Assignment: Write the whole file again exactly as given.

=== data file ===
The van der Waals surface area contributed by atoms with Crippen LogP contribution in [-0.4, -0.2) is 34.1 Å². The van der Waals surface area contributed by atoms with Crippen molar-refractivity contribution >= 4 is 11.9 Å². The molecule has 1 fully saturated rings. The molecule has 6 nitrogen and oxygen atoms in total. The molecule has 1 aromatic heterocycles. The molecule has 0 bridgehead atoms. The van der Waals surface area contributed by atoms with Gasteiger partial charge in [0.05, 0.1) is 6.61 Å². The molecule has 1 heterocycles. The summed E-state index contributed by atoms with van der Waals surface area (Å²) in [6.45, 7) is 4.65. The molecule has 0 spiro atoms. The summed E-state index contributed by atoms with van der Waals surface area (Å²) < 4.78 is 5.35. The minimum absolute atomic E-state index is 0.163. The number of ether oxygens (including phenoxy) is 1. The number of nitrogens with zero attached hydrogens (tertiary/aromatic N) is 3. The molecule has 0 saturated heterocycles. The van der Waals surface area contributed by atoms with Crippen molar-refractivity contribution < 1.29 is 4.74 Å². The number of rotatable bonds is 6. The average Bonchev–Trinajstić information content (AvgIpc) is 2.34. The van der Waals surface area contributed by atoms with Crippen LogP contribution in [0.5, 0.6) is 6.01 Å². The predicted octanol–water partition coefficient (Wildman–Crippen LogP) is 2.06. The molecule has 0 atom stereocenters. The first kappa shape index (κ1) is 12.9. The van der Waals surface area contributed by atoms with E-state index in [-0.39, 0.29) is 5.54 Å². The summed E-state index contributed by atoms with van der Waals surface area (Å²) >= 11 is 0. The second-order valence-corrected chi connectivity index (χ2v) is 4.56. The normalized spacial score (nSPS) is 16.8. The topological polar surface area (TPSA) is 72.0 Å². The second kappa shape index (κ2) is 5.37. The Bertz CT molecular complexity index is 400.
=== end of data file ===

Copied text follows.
The van der Waals surface area contributed by atoms with Crippen LogP contribution in [-0.4, -0.2) is 34.1 Å². The van der Waals surface area contributed by atoms with Crippen molar-refractivity contribution >= 4 is 11.9 Å². The molecule has 1 fully saturated rings. The molecule has 6 nitrogen and oxygen atoms in total. The molecule has 1 aromatic heterocycles. The molecule has 0 bridgehead atoms. The van der Waals surface area contributed by atoms with Gasteiger partial charge in [0.05, 0.1) is 6.61 Å². The molecule has 1 heterocycles. The summed E-state index contributed by atoms with van der Waals surface area (Å²) in [6.45, 7) is 4.65. The molecule has 0 spiro atoms. The summed E-state index contributed by atoms with van der Waals surface area (Å²) < 4.78 is 5.35. The minimum absolute atomic E-state index is 0.163. The number of ether oxygens (including phenoxy) is 1. The number of nitrogens with zero attached hydrogens (tertiary/aromatic N) is 3. The molecule has 0 saturated heterocycles. The van der Waals surface area contributed by atoms with Crippen molar-refractivity contribution < 1.29 is 4.74 Å². The number of rotatable bonds is 6. The average Bonchev–Trinajstić information content (AvgIpc) is 2.34. The van der Waals surface area contributed by atoms with Crippen LogP contribution in [0.5, 0.6) is 6.01 Å². The predicted octanol–water partition coefficient (Wildman–Crippen LogP) is 2.06. The molecule has 0 atom stereocenters. The first kappa shape index (κ1) is 12.9. The van der Waals surface area contributed by atoms with E-state index in [-0.39, 0.29) is 5.54 Å². The summed E-state index contributed by atoms with van der Waals surface area (Å²) >= 11 is 0. The second-order valence-corrected chi connectivity index (χ2v) is 4.56. The normalized spacial score (nSPS) is 16.8. The topological polar surface area (TPSA) is 72.0 Å². The second kappa shape index (κ2) is 5.37. The Bertz CT molecular complexity index is 400.